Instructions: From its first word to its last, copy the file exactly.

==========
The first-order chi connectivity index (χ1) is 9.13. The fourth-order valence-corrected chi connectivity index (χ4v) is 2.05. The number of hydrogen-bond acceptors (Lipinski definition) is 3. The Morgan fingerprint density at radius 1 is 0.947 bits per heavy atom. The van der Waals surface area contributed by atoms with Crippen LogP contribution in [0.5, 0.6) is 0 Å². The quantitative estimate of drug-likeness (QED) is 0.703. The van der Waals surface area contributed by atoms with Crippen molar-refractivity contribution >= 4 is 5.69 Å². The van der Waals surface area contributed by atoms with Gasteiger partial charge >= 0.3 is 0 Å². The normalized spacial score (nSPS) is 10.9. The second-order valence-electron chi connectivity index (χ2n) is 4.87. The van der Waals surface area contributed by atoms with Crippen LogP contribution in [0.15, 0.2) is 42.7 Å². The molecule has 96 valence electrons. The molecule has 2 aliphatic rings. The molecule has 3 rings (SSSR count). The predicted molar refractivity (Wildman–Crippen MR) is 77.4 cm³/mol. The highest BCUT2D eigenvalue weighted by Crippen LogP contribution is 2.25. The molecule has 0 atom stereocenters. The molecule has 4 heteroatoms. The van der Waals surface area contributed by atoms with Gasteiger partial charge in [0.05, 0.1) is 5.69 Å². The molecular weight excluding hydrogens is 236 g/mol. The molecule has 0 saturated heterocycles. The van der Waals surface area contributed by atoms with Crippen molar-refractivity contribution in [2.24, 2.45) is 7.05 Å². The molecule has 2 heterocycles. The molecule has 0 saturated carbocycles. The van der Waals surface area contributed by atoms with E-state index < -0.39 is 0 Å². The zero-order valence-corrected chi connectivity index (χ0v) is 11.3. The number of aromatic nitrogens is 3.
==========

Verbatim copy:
The first-order chi connectivity index (χ1) is 9.13. The fourth-order valence-corrected chi connectivity index (χ4v) is 2.05. The number of hydrogen-bond acceptors (Lipinski definition) is 3. The Morgan fingerprint density at radius 1 is 0.947 bits per heavy atom. The van der Waals surface area contributed by atoms with Crippen LogP contribution in [0.5, 0.6) is 0 Å². The quantitative estimate of drug-likeness (QED) is 0.703. The van der Waals surface area contributed by atoms with Crippen molar-refractivity contribution >= 4 is 5.69 Å². The van der Waals surface area contributed by atoms with Gasteiger partial charge >= 0.3 is 0 Å². The normalized spacial score (nSPS) is 10.9. The second-order valence-electron chi connectivity index (χ2n) is 4.87. The van der Waals surface area contributed by atoms with Crippen LogP contribution in [0.15, 0.2) is 42.7 Å². The molecule has 96 valence electrons. The molecule has 2 aliphatic rings. The molecule has 3 rings (SSSR count). The predicted molar refractivity (Wildman–Crippen MR) is 77.4 cm³/mol. The highest BCUT2D eigenvalue weighted by Crippen LogP contribution is 2.25. The molecule has 0 atom stereocenters. The molecule has 4 heteroatoms. The van der Waals surface area contributed by atoms with Gasteiger partial charge in [0.05, 0.1) is 5.69 Å². The molecular weight excluding hydrogens is 236 g/mol. The molecule has 0 saturated heterocycles. The van der Waals surface area contributed by atoms with Crippen molar-refractivity contribution in [2.24, 2.45) is 7.05 Å². The molecule has 2 heterocycles. The molecule has 0 saturated carbocycles. The van der Waals surface area contributed by atoms with E-state index < -0.39 is 0 Å². The zero-order valence-corrected chi connectivity index (χ0v) is 11.3. The number of aromatic nitrogens is 3.